Choosing a guardian is a very serious decision. Although family members are often picked as guardians, a parent can name a close friend if they so wish. Testators who co-parent should name the other parent as guardian in the event of their demise. In the event both parents should perish together, dual wills can be prepared where both parents agree to leave the children with the mutually selected guardian. It is wise to name an alternate guardian in the event your first choice predeceases you or relinquishes his or her guardian responsibilities.

If you would like Iandoli & Edens, LLC to prepare a last will and testament, give us a call at 908.879.9499. Visit us on the web at http://www.iandoliedens.com to find out more.

At Iandoli & Edens we work with all aspects of adoptions. Questions commonly voiced by our clients are: Will my adopted child be OK? Will they succeed in life or does the very fact of “abandonment” at a young age mean years of therapy and self-doubt. The truth of the matter is some adopted children will fail and some will succeed, just as any child brought into this world. In fact, the very fact they are adopted (i.e. wanted) may give adopted children a “leg up” in self-esteem and confidence. The bottom line is raising children, adopted, biological or step children is a minefield, for which parents must take responsibility.

Here are some examples of adopted children who have made names for themselves: Maya Angelou, Eric Clapton, Ted Danson, Nelson Mandela, Ray Liotta, Frances McDormand, Steve Jobs and Nicole Richie. There are thousands more who have made quieter, yes no less important contributions to society.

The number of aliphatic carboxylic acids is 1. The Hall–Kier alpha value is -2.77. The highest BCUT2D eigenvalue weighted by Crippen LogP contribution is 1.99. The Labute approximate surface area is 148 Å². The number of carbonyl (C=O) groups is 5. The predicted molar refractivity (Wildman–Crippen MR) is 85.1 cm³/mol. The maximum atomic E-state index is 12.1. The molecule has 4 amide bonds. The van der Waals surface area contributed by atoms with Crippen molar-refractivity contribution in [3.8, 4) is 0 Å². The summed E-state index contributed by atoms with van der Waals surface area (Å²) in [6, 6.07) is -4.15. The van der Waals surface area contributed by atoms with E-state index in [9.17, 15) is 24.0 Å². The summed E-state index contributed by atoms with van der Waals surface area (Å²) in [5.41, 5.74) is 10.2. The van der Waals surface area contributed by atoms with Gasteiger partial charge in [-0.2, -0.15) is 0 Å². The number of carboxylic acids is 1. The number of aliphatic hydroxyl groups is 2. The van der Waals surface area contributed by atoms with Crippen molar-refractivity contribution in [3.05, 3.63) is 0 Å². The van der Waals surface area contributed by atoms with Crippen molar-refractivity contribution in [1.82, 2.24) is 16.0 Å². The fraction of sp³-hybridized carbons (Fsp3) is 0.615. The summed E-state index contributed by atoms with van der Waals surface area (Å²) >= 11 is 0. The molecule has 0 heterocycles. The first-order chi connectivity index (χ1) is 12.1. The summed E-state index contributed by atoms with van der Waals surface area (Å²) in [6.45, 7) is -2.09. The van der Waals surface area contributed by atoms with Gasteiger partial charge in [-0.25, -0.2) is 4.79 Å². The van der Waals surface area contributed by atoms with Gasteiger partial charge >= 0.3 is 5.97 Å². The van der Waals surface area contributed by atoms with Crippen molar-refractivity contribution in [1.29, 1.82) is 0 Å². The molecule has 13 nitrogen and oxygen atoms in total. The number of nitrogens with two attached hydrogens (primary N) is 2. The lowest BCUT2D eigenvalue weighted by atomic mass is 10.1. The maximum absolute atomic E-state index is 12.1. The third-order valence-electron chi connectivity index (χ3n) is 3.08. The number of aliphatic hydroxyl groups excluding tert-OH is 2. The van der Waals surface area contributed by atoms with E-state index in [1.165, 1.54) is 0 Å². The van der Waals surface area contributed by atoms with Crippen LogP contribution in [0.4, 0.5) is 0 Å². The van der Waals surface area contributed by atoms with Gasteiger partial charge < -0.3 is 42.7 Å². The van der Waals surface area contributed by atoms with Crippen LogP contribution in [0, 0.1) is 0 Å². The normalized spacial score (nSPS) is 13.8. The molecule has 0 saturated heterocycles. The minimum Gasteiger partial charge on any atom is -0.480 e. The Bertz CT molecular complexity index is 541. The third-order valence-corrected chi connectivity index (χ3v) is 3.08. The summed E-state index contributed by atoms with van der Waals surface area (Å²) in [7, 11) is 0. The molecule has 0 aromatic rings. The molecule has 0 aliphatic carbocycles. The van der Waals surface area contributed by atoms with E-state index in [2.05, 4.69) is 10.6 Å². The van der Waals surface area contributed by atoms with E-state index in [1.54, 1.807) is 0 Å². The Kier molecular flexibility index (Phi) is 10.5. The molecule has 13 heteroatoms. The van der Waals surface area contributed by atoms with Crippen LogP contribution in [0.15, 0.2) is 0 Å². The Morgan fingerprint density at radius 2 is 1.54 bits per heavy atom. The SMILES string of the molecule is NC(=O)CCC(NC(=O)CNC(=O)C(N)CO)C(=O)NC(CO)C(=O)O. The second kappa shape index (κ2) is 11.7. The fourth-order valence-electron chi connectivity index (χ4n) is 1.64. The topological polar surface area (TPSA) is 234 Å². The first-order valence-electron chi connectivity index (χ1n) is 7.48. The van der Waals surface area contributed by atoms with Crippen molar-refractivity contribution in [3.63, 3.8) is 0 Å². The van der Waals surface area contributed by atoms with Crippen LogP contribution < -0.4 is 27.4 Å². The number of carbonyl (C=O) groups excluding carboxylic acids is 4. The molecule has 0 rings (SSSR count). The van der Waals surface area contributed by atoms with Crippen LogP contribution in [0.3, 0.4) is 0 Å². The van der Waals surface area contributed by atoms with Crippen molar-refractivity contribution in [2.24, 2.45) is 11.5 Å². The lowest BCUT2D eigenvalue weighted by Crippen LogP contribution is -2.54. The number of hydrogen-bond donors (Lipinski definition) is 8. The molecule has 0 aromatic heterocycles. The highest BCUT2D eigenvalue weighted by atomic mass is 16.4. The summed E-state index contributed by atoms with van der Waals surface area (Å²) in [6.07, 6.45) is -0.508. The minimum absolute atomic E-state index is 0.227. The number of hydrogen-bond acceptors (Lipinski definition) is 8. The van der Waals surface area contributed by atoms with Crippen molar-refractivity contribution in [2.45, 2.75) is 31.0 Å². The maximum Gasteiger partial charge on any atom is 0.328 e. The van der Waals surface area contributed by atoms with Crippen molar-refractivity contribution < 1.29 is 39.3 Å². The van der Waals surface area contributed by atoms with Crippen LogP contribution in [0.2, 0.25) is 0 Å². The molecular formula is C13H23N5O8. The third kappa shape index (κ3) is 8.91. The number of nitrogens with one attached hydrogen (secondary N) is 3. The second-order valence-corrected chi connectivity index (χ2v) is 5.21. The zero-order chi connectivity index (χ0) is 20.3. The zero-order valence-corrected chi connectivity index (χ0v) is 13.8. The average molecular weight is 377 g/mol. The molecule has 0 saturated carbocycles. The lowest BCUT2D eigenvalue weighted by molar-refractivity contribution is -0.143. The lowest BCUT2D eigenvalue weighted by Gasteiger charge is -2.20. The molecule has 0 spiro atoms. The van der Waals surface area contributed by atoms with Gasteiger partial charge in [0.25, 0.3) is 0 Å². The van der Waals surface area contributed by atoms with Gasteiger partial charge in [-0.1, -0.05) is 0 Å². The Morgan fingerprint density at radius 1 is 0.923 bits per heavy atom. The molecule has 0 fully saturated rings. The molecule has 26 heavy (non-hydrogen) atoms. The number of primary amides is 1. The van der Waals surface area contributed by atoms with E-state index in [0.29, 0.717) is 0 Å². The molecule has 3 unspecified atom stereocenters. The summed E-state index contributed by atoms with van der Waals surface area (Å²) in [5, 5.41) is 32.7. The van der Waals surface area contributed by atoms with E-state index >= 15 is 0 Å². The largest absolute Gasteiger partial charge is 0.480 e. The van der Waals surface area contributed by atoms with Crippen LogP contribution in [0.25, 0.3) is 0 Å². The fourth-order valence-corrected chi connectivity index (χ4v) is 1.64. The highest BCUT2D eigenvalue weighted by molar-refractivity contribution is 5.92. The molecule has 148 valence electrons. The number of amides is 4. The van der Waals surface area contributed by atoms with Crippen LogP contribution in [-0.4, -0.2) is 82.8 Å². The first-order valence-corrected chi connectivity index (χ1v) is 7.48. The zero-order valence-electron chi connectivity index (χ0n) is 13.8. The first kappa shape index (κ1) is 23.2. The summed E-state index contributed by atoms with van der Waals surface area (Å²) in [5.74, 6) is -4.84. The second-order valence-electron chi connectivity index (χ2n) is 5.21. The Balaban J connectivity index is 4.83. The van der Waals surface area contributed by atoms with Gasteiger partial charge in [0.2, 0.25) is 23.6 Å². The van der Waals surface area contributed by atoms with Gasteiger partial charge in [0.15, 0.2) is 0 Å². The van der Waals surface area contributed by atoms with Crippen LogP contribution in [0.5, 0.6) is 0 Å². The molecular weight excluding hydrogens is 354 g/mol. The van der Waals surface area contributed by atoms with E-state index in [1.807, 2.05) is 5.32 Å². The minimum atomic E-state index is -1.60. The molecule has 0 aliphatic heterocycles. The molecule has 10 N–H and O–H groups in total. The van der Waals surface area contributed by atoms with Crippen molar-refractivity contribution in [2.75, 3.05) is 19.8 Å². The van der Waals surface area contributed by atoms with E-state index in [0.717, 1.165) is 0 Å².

Some people will argue nature vs. nurture. If you truly want to become a parent by adopting a child nurture has already taken the lead. For help with your adoption, call our Adoption Dept. at Iandoli & Edens at 908-879-9499, or visit our website at http://www.iandoliedens.com.

Re-adoption is the process by which a U.S. court in the adoptive parents’ state of residence formally recognizes a foreign adoption’s validity under state law. If the court is satisfied that the requirements of state law have been met, a U.S. adoption decree is issued upon completion of the re-adoption process. Determining whether or not re-adoption is mandatory hinges upon the type of visa issued to the child. There are two possible visas that may be issued as part of an international adoption – the IR-3 or IR-4. In the event an IR-4 is issued, re-adoption will be necessary in order to obtain U.S. citizenship for the child. If the adoption was not able to be finalized overseas, an IR-4 visa may be issued. The IR-3 visa signifies that an adoption was finalized overseas. If a child is issued the IR-3 visa, he or she is automatically an American citizen upon arriving in the U.S. However, even with the IR-3 visa, some states still require re-adoption for purposes of obtaining a U.S. birth certificate, name change and social security card for the child.